So here is my manifesto: no score keeping, no endless Silent Treatments, no Frosty Glare or Read-My-Mind-And-Guess-How-You-Offended-Me-This-Time-Bozo. I could not live with someone who played those games. I can't read your mind, can't guess what you're thinking, and I won't lie because I have no poker face and I won't be able to remember my lies well enough to keep them straight. If you have something to say, well, say it-- and so will I. Then we'll laugh, hug, and continue on. [Caveat: not talking about serious offenses here, just the daily stuff.]

So this is it: a relationship between two flawed people who constantly fall, but who get up again fast because why marinate in resentment when you can make the choice to be happy again and to build something beautiful together? Why live in the past? Why not give people the chance to change? I know some people are resistant to change, but I think that many others are able to grow so much when we give them permission to start over without the old ball and chain miring them in the past.

I guess that's also the idea I have of God and of confession. I know some people have this idea of God as the Judge who is going to read me the list of my failures in a sonorous, gravely voice and then rub it all in my face with Righteous Indignation, but honestly, I've always felt that he is just eager to brush it all aside and pick us up again so that we can keep growing, responding to what is good and what lights us up inside. He's on our side, he has a sense of humor, he gets us, and he doesn't hold grudges.

This is all according to me, because I am the final authority on all things God. I don't want to brag or anything, but I am currently praying a NOVENA to St. Anne, and I can feel my Holiness Quotient growing by leaps and bounds, LEAPS AND BOUNDS, BABY! Don't mind my elbows jabbing your ribs as I push my way forward to heaven ahead of you.

Indeed.
So, we all know that self-recrimination is already a heavy burden when we fail, and there is always a little voice that wants to tell us, "You so totally suck" when what we SHOULD be hearing is "You so totally rock, squirt! Give me some fin. Noggin." When we're at our worst, the forgiveness and humor of another somehow lighten that burden, or even make it slide off our shoulders. But when we let our stuff fester, then even our responses to minor problems tend to take on the quality of a reaction: disproportionate, paranoid, whiny, and butthurt. Fishy burps at their finest.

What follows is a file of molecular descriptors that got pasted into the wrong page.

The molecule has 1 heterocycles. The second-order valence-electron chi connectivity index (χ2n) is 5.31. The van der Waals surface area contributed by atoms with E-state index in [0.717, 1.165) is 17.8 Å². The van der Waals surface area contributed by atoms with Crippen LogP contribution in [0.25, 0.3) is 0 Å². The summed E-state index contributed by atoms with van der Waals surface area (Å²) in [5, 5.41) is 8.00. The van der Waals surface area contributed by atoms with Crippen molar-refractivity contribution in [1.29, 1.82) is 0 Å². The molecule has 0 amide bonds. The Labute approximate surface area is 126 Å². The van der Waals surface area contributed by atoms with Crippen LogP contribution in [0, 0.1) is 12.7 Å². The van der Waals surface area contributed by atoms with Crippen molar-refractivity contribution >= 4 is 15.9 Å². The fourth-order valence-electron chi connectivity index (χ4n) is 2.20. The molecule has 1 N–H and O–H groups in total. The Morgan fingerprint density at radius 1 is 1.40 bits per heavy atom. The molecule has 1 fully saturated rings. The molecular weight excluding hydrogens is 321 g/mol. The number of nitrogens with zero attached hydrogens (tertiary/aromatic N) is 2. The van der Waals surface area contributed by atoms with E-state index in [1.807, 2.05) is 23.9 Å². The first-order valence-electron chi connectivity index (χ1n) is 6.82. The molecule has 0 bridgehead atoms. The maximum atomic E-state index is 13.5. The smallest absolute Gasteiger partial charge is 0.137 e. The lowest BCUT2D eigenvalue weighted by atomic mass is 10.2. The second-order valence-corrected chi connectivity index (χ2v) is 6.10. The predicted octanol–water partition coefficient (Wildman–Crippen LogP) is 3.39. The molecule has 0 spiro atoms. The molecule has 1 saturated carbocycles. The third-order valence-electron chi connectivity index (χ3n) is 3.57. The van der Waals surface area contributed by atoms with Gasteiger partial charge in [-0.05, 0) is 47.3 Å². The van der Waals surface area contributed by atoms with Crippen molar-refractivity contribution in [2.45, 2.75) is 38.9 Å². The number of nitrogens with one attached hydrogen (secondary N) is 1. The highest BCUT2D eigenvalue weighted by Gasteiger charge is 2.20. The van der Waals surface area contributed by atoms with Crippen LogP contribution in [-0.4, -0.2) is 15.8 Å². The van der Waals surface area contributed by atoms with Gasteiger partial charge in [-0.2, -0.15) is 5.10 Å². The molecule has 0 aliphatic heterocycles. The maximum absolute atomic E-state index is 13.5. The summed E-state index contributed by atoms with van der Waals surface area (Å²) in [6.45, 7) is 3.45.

I just think we have much more power, much more Choice than we realize. I don't mean to suggest that all problems can be solved by airily shaking it off, Taylor Swift style. There are some deeper problems or conflicts that will take much more to resolve, and there are some that are too far gone and that only distance, time, and separation can heal. There are also difficulties that spring from depression, which is certainly not something you can just choose to cast off. I know the idea does not apply across the board.

But with those many caveats aside, I think there is still ample margin for Choice, for the response of love and creativity and fresh starts and lighting candles and all the good that can come from giving others -- and ourselves -- a second chance.

***

I never did buy the fish oil capsules. Instead, I got an organic women's multivitamin "set" (five or six vitamins to take per day, because more is more and I'm going hardcore now). The pills have some fish oil in it but also tons of other nutrients derived from plants and fruits, so it's like eating a thousand broccolis and kale and greenery and shrubbery and all the good stuff that I don't eat because I'm busy hitting the wonton soup and the fried pork egg rolls.

Well, much to my chagrin and contrary to their marketing fantasies, I now get fishy burps AND organic vegetable burps. A thousand broccoli florets, revisited with my morning coffee. Nice...